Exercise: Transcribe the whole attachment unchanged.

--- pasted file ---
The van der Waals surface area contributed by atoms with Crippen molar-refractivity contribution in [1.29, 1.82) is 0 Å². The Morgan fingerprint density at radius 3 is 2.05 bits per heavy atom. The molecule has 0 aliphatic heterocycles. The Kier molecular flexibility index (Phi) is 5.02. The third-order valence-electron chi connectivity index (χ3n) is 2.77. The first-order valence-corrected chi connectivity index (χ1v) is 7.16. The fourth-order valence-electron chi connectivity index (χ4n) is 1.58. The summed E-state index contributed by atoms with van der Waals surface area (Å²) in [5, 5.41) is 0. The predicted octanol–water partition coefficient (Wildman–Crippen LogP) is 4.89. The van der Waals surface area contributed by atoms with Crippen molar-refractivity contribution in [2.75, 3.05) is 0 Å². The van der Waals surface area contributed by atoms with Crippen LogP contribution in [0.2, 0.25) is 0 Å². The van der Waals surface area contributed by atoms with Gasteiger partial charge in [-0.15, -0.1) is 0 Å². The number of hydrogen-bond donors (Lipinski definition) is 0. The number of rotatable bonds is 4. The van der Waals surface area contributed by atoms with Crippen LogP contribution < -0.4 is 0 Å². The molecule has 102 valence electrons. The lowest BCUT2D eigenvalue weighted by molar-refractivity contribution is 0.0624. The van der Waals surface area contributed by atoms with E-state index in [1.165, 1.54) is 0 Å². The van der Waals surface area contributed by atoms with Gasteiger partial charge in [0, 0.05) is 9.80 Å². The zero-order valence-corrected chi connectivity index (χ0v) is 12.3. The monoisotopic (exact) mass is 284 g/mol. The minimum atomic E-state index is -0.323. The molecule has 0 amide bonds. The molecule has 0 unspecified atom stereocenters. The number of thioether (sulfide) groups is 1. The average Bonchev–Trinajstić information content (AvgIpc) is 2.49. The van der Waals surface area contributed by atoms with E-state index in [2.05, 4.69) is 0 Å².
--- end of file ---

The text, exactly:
The van der Waals surface area contributed by atoms with Crippen molar-refractivity contribution in [1.29, 1.82) is 0 Å². The Morgan fingerprint density at radius 3 is 2.05 bits per heavy atom. The molecule has 0 aliphatic heterocycles. The Kier molecular flexibility index (Phi) is 5.02. The third-order valence-electron chi connectivity index (χ3n) is 2.77. The first-order valence-corrected chi connectivity index (χ1v) is 7.16. The fourth-order valence-electron chi connectivity index (χ4n) is 1.58. The summed E-state index contributed by atoms with van der Waals surface area (Å²) in [5, 5.41) is 0. The predicted octanol–water partition coefficient (Wildman–Crippen LogP) is 4.89. The van der Waals surface area contributed by atoms with Crippen molar-refractivity contribution in [2.75, 3.05) is 0 Å². The van der Waals surface area contributed by atoms with Crippen LogP contribution in [0.2, 0.25) is 0 Å². The van der Waals surface area contributed by atoms with Gasteiger partial charge in [-0.15, -0.1) is 0 Å². The number of hydrogen-bond donors (Lipinski definition) is 0. The number of rotatable bonds is 4. The van der Waals surface area contributed by atoms with Crippen LogP contribution < -0.4 is 0 Å². The molecule has 102 valence electrons. The lowest BCUT2D eigenvalue weighted by molar-refractivity contribution is 0.0624. The van der Waals surface area contributed by atoms with E-state index in [1.165, 1.54) is 0 Å². The van der Waals surface area contributed by atoms with Gasteiger partial charge in [0, 0.05) is 9.80 Å². The zero-order valence-corrected chi connectivity index (χ0v) is 12.3. The monoisotopic (exact) mass is 284 g/mol. The minimum atomic E-state index is -0.323. The molecule has 0 amide bonds. The molecule has 0 unspecified atom stereocenters. The number of thioether (sulfide) groups is 1. The average Bonchev–Trinajstić information content (AvgIpc) is 2.49. The van der Waals surface area contributed by atoms with E-state index in [2.05, 4.69) is 0 Å².